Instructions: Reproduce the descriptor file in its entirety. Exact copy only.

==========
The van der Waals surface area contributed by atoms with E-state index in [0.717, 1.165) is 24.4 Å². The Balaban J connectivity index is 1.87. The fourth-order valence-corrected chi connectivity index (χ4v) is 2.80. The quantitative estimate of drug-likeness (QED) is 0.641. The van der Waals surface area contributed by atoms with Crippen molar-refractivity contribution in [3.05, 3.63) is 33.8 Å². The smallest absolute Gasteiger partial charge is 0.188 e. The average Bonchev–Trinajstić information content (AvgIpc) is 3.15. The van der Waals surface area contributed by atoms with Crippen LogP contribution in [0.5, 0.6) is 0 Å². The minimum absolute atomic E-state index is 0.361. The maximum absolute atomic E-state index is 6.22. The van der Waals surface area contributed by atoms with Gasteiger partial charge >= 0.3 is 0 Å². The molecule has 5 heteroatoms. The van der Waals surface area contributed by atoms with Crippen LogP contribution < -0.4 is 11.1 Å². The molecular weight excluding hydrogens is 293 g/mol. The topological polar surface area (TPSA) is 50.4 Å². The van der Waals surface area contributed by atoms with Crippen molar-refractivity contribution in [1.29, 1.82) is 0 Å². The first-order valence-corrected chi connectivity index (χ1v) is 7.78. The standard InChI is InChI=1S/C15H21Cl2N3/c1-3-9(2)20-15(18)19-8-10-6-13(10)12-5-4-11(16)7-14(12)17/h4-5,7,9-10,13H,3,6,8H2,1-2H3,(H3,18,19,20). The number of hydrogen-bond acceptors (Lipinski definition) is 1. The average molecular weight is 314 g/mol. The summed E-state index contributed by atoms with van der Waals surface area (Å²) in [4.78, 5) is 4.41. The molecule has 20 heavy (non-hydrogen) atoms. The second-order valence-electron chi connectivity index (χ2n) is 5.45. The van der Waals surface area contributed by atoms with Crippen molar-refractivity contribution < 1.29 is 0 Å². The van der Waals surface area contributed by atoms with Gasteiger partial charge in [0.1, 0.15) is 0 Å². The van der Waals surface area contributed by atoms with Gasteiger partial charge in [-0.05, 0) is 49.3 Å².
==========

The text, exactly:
The van der Waals surface area contributed by atoms with E-state index in [0.717, 1.165) is 24.4 Å². The Balaban J connectivity index is 1.87. The fourth-order valence-corrected chi connectivity index (χ4v) is 2.80. The quantitative estimate of drug-likeness (QED) is 0.641. The van der Waals surface area contributed by atoms with Crippen molar-refractivity contribution in [3.05, 3.63) is 33.8 Å². The smallest absolute Gasteiger partial charge is 0.188 e. The average Bonchev–Trinajstić information content (AvgIpc) is 3.15. The van der Waals surface area contributed by atoms with Crippen LogP contribution in [0.5, 0.6) is 0 Å². The minimum absolute atomic E-state index is 0.361. The maximum absolute atomic E-state index is 6.22. The van der Waals surface area contributed by atoms with Gasteiger partial charge >= 0.3 is 0 Å². The molecule has 5 heteroatoms. The van der Waals surface area contributed by atoms with Crippen LogP contribution < -0.4 is 11.1 Å². The molecular weight excluding hydrogens is 293 g/mol. The topological polar surface area (TPSA) is 50.4 Å². The van der Waals surface area contributed by atoms with Crippen molar-refractivity contribution in [1.29, 1.82) is 0 Å². The first-order valence-corrected chi connectivity index (χ1v) is 7.78. The standard InChI is InChI=1S/C15H21Cl2N3/c1-3-9(2)20-15(18)19-8-10-6-13(10)12-5-4-11(16)7-14(12)17/h4-5,7,9-10,13H,3,6,8H2,1-2H3,(H3,18,19,20). The number of hydrogen-bond acceptors (Lipinski definition) is 1. The average molecular weight is 314 g/mol. The summed E-state index contributed by atoms with van der Waals surface area (Å²) in [4.78, 5) is 4.41. The molecule has 20 heavy (non-hydrogen) atoms. The second-order valence-electron chi connectivity index (χ2n) is 5.45. The van der Waals surface area contributed by atoms with Crippen molar-refractivity contribution < 1.29 is 0 Å². The van der Waals surface area contributed by atoms with Gasteiger partial charge in [0.1, 0.15) is 0 Å². The van der Waals surface area contributed by atoms with Gasteiger partial charge in [-0.05, 0) is 49.3 Å².